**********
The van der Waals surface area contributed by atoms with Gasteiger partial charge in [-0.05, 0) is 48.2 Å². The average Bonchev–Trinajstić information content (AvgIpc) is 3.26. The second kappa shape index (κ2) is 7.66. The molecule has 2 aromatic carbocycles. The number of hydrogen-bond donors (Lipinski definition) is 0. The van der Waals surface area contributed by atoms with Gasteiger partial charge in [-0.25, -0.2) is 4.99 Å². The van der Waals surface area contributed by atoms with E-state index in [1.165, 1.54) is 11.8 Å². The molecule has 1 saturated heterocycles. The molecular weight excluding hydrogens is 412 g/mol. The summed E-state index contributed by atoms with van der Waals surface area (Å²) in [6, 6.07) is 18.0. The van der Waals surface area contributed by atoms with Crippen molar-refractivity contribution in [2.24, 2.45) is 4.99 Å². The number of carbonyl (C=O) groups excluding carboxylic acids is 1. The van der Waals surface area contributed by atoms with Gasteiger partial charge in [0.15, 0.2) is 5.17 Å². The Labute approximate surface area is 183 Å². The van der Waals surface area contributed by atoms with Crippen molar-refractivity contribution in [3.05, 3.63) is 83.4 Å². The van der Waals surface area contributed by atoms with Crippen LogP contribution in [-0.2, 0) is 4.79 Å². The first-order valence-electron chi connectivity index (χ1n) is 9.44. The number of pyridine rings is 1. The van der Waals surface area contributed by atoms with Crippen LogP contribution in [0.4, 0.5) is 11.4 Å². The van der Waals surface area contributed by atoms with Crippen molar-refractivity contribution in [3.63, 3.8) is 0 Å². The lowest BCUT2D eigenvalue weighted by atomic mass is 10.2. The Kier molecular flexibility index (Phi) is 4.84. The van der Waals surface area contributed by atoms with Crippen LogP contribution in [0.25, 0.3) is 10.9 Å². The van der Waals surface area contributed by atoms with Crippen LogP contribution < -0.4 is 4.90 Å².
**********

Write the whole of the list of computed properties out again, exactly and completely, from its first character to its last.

The van der Waals surface area contributed by atoms with Gasteiger partial charge in [-0.05, 0) is 48.2 Å². The average Bonchev–Trinajstić information content (AvgIpc) is 3.26. The second kappa shape index (κ2) is 7.66. The molecule has 2 aromatic carbocycles. The number of hydrogen-bond donors (Lipinski definition) is 0. The van der Waals surface area contributed by atoms with Gasteiger partial charge in [-0.25, -0.2) is 4.99 Å². The van der Waals surface area contributed by atoms with E-state index in [1.165, 1.54) is 11.8 Å². The molecule has 1 saturated heterocycles. The molecular weight excluding hydrogens is 412 g/mol. The summed E-state index contributed by atoms with van der Waals surface area (Å²) in [6, 6.07) is 18.0. The van der Waals surface area contributed by atoms with Crippen molar-refractivity contribution in [2.24, 2.45) is 4.99 Å². The number of carbonyl (C=O) groups excluding carboxylic acids is 1. The van der Waals surface area contributed by atoms with Gasteiger partial charge in [0.15, 0.2) is 5.17 Å². The Labute approximate surface area is 183 Å². The van der Waals surface area contributed by atoms with Crippen molar-refractivity contribution in [3.05, 3.63) is 83.4 Å². The van der Waals surface area contributed by atoms with Crippen LogP contribution in [-0.2, 0) is 4.79 Å². The first-order valence-electron chi connectivity index (χ1n) is 9.44. The number of pyridine rings is 1. The van der Waals surface area contributed by atoms with Crippen LogP contribution in [0.4, 0.5) is 11.4 Å². The van der Waals surface area contributed by atoms with Crippen molar-refractivity contribution in [3.63, 3.8) is 0 Å². The lowest BCUT2D eigenvalue weighted by atomic mass is 10.2. The Kier molecular flexibility index (Phi) is 4.84. The van der Waals surface area contributed by atoms with Crippen LogP contribution in [0.25, 0.3) is 10.9 Å². The van der Waals surface area contributed by atoms with Crippen LogP contribution < -0.4 is 4.90 Å².